Randy Cohen, the man who sorts out readers' ethical dilemmas in his NY Times Magazine feature column The Ethicist, weighs in on the automobile's impact on urban life.
"Ethics primarily concerns itself with the effect of our actions on other people. Especially when you live close together in a city it's very easy for one person's actions to have a profound effect on another... and it seemed to me that what was significantly undermining the ordinary daily happiness and health and economic life of both me and my fellow New Yorkers was the private car."
One of the things I don't get is when a cyclist is denegrated in traffic.
I guess it's just the selfishishness of the driver coming out, but I think it's clear cyclists on the road is better for everyone, but maybe not for that particular driver at that particular time.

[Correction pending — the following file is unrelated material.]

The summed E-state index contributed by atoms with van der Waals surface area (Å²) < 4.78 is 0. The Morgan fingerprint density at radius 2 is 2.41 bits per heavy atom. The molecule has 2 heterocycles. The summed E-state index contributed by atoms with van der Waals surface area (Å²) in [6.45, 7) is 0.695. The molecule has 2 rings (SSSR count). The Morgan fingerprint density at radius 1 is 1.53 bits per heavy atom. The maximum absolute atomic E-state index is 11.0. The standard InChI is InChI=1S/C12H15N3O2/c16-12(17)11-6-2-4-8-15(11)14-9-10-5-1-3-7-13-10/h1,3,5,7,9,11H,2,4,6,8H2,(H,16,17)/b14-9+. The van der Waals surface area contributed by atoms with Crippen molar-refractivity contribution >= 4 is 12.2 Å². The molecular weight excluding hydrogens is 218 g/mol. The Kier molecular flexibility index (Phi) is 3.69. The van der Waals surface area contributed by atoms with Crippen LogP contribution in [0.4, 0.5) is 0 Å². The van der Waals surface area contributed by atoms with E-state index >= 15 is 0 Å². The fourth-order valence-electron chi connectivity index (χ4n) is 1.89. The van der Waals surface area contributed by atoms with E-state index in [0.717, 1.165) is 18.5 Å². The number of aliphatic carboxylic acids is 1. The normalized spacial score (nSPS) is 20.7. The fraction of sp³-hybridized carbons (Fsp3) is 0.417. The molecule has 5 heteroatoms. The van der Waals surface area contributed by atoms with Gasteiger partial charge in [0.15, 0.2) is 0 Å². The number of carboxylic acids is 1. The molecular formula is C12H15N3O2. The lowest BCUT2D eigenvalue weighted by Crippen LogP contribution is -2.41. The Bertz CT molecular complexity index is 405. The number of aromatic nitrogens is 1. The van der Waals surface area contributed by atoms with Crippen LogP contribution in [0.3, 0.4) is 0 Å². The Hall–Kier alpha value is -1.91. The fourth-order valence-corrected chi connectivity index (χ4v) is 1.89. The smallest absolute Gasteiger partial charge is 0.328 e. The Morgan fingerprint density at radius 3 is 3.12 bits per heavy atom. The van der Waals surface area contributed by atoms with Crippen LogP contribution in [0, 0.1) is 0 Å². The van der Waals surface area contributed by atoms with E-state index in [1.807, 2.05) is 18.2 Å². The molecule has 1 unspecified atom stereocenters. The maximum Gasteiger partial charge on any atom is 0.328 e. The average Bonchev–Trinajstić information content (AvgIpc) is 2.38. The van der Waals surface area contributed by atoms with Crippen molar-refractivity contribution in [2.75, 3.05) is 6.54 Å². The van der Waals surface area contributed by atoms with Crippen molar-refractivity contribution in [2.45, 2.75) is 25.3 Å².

I get the impression people recognizing one less car is better for traffic and they also probably know that the exercise bicycling provides is something people know they should do but rarely get around to but mostly, people are still making individual choices that they think are best for them, even if they're not.
Cyclists should do better by behaving responsibly and not selfishly as well because a selfish cyclist doesn't help an already dicey social acceptance bargain (after all, what's a more American cultural icon than an automobile?) by acting in a way that gives reason to not accept cycling as a good social goal. Maybe that's one of the reasons why cyclists are so easily denegrated.